Re: Signed a Miranda waiver form after being read his rights

That’s because in the US law enforcement has no right to record discussions with a person of interest before they sign a waiver.

0
6

Re: Signed a Miranda waiver form after being read his rights

Well, not Harry Potter.

0
0
Silver badge
Thumb Up

Re: Reading the call transcript...Is missing phrase - CV?

That sounds like Security Clearance to me, which is a common process for these kinds of roles.

Yeah, I went through the same process.

(*) It shows the state of the UK where some Welsh twat like me was cleared.

(**) It was ages ago - it expired over 15 years ago.

3
0
Silver badge

Re: I'm sure...

You're wrong. With the frantic desire of the current British government to give oral pleasure to the US President in the hope of avoiding tariffs post-Brexit, any US citizen in such circumstances would be deported very quickly.

If he was a member of their armed forces, he'd simply go home without any comment from the British government.

6
2
Anonymous Coward

Re: Reading the call transcript...Is missing phrase - CV?

The reply regarding vetting is clearly in relation to GCHQ, not a normal security check.

0
0
Anonymous Coward

Re: Signed a Miranda waiver form after being read his rights

"That’s because in the US law enforcement has no right to record discussions with a person of interest before they sign a waiver."

LOL they record everyone, especially international calls, and double on all calls from jails where there is no privacy under normal circumstances. The notion of Legality with governments spying is pretty mute.

7
1
Silver badge

Re: Signed a Miranda waiver form after being read his rights

They record people before they have been advised of their Miranda rights all the time - just look at all the dashcam video you see these days. The law doesn't say they can't record stuff they say after arrest and before they've been read their rights, only that it can't be used against them in court. There's certainly nothing stopping them from recording the part where they read his rights, and I have to agree with those who think it looks odd they don't appear to have done so.

12
1
Silver badge

Re: Signed a Miranda waiver form after being read his rights

@DougS - Third party videos can be used as evidence such as dash cam videos without reading the Miranda rights. Miranda explicitly refers to interviewing the accused and nothing else. Most local Stasis over here record all interviews as a matter of policy to provide an accurate record of what was said. However, the ferals generally do not.

1
0
Silver badge

Re: Signed a Miranda waiver form after being read his rights

Dash cam videos can be used because they are prior to arrest. If the guy is placed under arrest and not Mirandized, anything he says that the dashcam or bodycam hears can't be used against him.

It has nothing to do with "interviewing", you get Mirandized after arrest even if you will never be interviewed - like if you were caught breaking into a house. They aren't going to sit you down and try to get a confession, because they caught you red handed. But if they don't read you your rights and you say "I had a partner named DougS but he fled before you guys got here" they can't use your statement in court if they later arrested me.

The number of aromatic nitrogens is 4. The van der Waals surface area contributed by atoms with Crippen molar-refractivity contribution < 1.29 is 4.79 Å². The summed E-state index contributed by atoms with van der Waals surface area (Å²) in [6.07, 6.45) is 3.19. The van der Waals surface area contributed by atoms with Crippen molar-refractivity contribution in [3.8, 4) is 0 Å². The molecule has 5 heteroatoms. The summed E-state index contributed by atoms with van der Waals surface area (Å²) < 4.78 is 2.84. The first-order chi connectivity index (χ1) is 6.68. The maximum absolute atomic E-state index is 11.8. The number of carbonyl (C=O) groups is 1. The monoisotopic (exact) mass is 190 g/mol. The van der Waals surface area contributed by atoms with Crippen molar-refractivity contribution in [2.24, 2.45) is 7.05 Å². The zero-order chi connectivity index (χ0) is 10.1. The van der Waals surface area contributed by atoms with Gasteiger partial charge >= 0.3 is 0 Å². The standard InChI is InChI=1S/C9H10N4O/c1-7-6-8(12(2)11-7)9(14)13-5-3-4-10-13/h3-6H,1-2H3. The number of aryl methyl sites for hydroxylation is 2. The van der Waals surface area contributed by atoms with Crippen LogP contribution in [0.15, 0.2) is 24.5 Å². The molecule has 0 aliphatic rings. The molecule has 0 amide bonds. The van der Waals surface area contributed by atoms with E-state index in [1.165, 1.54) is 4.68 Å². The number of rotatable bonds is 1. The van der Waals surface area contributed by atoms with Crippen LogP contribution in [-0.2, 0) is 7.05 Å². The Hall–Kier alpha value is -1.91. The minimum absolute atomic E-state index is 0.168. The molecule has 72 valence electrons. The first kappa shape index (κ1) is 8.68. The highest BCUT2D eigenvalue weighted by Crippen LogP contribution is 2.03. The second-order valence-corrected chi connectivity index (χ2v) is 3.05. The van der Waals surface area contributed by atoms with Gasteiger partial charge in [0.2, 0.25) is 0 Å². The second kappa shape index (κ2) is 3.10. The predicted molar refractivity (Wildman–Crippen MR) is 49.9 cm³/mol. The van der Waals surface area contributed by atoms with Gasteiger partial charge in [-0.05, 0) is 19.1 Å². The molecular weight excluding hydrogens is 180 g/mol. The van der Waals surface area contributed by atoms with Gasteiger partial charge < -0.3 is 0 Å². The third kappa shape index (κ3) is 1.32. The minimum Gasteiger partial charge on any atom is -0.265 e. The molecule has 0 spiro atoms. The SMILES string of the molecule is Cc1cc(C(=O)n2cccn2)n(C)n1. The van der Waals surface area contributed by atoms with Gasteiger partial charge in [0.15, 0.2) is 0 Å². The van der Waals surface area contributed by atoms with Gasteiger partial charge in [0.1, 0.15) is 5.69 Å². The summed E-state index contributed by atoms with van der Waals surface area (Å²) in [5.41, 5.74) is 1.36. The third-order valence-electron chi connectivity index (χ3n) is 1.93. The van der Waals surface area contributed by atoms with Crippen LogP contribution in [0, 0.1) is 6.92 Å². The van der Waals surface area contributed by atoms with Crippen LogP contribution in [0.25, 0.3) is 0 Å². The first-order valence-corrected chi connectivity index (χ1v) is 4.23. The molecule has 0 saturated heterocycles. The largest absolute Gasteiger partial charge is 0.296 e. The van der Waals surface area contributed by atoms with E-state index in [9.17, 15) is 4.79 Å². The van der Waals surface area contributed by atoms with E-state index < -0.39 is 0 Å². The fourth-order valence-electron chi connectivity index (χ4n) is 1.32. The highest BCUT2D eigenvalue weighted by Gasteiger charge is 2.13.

1
4
Anonymous Coward

No, Mark Russinovich worked for Microsoft, and had an agenda to brainwash as many internet idiots as possible with his overhyped sensational spew against Sony...

If you think he was acting out of his own beliefs, and not on the payroll of one of the biggest American companies, looking to launch their first games console against the Japanese giant, then frankly, you are a fool.

0
4
Anonymous Coward

36 people could be bothered to come here from 4Chan and downvote....

Back in the real world, where grownups live, and everyone is accountable for their actions, things are VERY different...

1
4
K
Silver badge
Devil

@AC - "he is the creator"

"Watson, I'd hypothesise that this AC is in fact the mysterious author, he's trying the common tactic of shifting the focus and blame.." - Sherlock Groans

4
1
Bronze badge

Re: Signed a Miranda waiver form after being read his rights

BTW...

They don't have to record the signing of Miranda.

Apparently he was coherent enough to remember someone's phone number, use a pay phone and conduct a collect call; yet too incoherent to understand Miranda... right--get real.

I'm sure if you were one of the individuals who lost their life savings because of malware he assisted in creating, you'd look at this a bit differently. Hopefully, you never have to find out.

1
4
Silver badge

Re: Signed a Miranda waiver form after being read his rights

Apparently he was coherent enough to remember someone's phone number, use a pay phone and conduct a collect call; yet too incoherent to understand Miranda... right--get real.

Hey, I'm currently more coherent and cleverer than that!

I can currently remember someones phone number, and use a pay phone, and am clever enough to know that when you say "collect call" you mean "reverse charge", and even conduct said reverse-charge call.